Dr. King was assassinated in Memphis, TN, the day prior to a planned march through downtown in support of Memphis public employees who were seeking to create a union. He understood that civil rights and union rights were both required to have human rights.
The march proceeded when Coretta King arrived to take her husband’s place. The Memphis public employees marched through the streets with signs that read, “I AM A MAN.” These signs conveyed the thought that these workers were not being treated as human beings and that by birth they were entitled to be treated with dignity and respect. Continue reading →
If North Dakota, perhaps one of the more conservative places in the US, can have a public bank, should we? What would it or could it do? And why would we want one?
Apparently there is a national movement to protect public monies from the abuses of Wall St. Remember the Libor scandal or the housing bubble of 2008 to mention just two recent scandals that defrauded billions of dollars in fees from public accounts, including our own local and county governments. Continue reading →
(This begins a series of articles on public actions on the economy and focuses first on the concept of industrial planning and job creation.)
Employee-owned Bob’s Red Mill
When Clackamas County Democratic Precinct Persons met last week to begin developing our county and state issue platform, one idea gaining surprising support was creation of publicly owned banks. This is not a new idea, but one whose time has come as we look to new ways for our community to thrive and prosper. And, no, it is not the same as credit unions, already a step in the right direction.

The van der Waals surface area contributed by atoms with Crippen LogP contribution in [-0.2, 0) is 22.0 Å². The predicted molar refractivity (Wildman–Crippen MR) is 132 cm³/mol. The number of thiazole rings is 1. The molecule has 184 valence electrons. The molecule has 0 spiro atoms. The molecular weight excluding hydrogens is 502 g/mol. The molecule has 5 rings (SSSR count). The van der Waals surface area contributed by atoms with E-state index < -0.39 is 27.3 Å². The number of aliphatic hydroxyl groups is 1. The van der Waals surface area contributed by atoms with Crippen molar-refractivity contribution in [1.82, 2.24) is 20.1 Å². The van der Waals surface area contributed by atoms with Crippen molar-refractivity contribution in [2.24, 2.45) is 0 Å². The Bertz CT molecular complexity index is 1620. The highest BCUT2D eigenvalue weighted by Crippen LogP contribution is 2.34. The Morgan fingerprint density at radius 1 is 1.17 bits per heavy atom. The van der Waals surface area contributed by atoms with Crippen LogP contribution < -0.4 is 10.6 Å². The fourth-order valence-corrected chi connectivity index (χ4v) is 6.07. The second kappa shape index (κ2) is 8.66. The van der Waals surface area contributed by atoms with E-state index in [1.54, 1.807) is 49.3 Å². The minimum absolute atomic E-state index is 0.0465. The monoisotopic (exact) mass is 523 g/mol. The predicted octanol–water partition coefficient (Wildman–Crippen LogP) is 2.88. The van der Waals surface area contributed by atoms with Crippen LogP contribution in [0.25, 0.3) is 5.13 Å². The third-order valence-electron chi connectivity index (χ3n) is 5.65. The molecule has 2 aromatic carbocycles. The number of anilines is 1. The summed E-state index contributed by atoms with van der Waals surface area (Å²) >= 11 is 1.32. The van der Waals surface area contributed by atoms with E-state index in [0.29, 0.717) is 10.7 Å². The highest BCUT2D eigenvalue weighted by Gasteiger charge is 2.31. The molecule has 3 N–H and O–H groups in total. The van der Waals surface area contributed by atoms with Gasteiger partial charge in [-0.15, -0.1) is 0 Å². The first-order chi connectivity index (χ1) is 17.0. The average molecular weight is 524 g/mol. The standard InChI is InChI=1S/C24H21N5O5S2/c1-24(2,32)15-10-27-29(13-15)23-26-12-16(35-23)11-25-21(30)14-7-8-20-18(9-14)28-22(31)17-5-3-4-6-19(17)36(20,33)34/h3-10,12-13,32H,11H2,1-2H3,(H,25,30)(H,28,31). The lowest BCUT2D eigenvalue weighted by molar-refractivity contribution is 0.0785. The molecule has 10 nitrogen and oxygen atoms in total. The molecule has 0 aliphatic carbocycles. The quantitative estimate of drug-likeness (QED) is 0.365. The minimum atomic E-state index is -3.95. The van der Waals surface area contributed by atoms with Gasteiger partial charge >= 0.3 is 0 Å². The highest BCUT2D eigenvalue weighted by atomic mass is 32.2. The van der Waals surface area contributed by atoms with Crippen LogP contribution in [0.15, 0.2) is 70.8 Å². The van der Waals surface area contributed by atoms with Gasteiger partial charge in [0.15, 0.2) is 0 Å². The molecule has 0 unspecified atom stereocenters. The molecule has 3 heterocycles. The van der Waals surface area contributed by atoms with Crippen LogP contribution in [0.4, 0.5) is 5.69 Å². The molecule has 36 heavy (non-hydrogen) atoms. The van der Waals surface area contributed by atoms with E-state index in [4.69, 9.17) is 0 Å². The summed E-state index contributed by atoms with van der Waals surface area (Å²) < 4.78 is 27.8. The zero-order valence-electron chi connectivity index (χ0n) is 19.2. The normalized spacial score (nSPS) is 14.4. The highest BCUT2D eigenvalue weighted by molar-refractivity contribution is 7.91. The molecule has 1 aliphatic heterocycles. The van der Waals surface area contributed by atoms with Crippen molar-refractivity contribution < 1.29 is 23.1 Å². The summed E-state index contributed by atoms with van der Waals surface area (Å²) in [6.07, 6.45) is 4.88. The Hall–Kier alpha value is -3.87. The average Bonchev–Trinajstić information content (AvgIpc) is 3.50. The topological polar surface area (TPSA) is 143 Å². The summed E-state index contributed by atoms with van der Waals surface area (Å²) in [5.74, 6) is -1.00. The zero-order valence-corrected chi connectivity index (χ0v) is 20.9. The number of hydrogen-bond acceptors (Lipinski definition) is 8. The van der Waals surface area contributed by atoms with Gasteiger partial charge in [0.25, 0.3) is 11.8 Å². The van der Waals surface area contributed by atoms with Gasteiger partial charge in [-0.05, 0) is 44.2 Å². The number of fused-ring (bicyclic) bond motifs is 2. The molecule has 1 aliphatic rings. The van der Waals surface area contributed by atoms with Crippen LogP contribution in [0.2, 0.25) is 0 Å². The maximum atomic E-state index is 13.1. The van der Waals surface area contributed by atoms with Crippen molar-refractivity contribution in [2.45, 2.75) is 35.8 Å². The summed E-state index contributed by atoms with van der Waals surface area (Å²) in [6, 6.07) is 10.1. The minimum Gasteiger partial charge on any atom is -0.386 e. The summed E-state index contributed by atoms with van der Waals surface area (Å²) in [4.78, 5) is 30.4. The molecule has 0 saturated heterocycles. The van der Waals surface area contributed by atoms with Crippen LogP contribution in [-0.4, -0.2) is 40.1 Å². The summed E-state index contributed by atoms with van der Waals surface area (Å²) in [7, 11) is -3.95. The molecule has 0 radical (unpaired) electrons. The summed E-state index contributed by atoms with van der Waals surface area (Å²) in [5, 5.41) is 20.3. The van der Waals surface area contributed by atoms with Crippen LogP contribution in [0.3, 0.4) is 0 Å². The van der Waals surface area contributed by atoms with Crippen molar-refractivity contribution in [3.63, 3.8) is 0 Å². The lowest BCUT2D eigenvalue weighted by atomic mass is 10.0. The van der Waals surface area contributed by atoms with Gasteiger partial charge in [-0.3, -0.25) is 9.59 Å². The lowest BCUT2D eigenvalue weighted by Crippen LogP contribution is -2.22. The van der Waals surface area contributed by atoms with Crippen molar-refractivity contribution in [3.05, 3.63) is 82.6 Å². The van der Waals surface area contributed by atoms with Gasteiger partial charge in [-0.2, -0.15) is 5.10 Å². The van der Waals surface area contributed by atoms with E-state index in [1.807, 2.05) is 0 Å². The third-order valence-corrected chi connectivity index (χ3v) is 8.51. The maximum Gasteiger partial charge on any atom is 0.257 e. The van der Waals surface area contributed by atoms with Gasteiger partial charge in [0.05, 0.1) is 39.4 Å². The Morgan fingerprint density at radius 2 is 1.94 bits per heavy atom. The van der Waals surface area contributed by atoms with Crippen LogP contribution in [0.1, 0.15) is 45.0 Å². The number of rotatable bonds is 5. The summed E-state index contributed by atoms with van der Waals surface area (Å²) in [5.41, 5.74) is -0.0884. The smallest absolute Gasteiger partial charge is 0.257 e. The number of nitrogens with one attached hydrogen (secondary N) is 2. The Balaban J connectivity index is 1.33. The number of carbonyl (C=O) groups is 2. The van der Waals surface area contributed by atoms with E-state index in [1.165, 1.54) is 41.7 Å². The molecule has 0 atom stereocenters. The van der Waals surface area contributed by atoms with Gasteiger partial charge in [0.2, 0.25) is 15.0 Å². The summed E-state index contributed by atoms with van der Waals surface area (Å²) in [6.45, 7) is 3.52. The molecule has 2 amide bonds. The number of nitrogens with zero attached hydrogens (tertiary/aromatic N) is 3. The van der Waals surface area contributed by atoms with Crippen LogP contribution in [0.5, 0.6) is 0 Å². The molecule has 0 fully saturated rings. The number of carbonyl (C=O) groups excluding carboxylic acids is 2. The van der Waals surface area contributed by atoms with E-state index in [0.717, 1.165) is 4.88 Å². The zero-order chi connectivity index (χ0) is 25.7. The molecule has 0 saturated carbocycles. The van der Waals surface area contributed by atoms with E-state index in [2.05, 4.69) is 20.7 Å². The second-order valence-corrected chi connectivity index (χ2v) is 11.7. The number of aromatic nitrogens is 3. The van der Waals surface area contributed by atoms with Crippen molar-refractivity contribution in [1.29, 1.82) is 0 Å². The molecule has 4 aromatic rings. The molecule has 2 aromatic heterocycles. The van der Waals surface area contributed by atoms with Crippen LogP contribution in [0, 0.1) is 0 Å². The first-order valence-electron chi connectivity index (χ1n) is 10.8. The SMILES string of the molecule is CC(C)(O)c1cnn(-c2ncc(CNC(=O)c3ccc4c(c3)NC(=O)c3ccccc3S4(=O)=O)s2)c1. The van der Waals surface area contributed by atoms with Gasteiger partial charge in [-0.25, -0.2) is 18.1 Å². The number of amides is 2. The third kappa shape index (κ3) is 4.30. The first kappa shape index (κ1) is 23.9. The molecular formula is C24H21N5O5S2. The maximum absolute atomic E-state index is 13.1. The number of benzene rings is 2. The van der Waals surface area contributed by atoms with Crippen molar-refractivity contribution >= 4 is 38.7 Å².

This notion is a good example of looking at old problems with a fresh perspective. In many ways, that is a good function of lay people with a broad interest in improving their own way of life but also the lives of those around them of all stripes and economic positions. Continue reading →
There is a deep historic division in Oregon Democratic circles most commonly referred to as “Jobs versus Environment.” This split crosses industrial lines: workers in extractive industries, such as forestry, are often pitted against workers in less polluting industries. It crosses rural/urban lines since many workers in extractive industries live in rural portions of Oregon.
This historic division appeared again last week when House Democrats refused to fund the governor’s Cleaner Air Oregon initiative. The sum: $1 million to be paid by polluters.Continue reading →
Though seriously lacking in projects for Clackamas County, passage of a $3.8 billion transportation package in the Legislature July 6 should be considered a coup for Governor Kate Brown and Democratic leadership.
HB 2017, which originally contained $5.1 billion in projects, passed the House 39-20 with 36 required in the 60-member House due to the so-called three-fifths rule on revenue (tax) measures. Continue reading →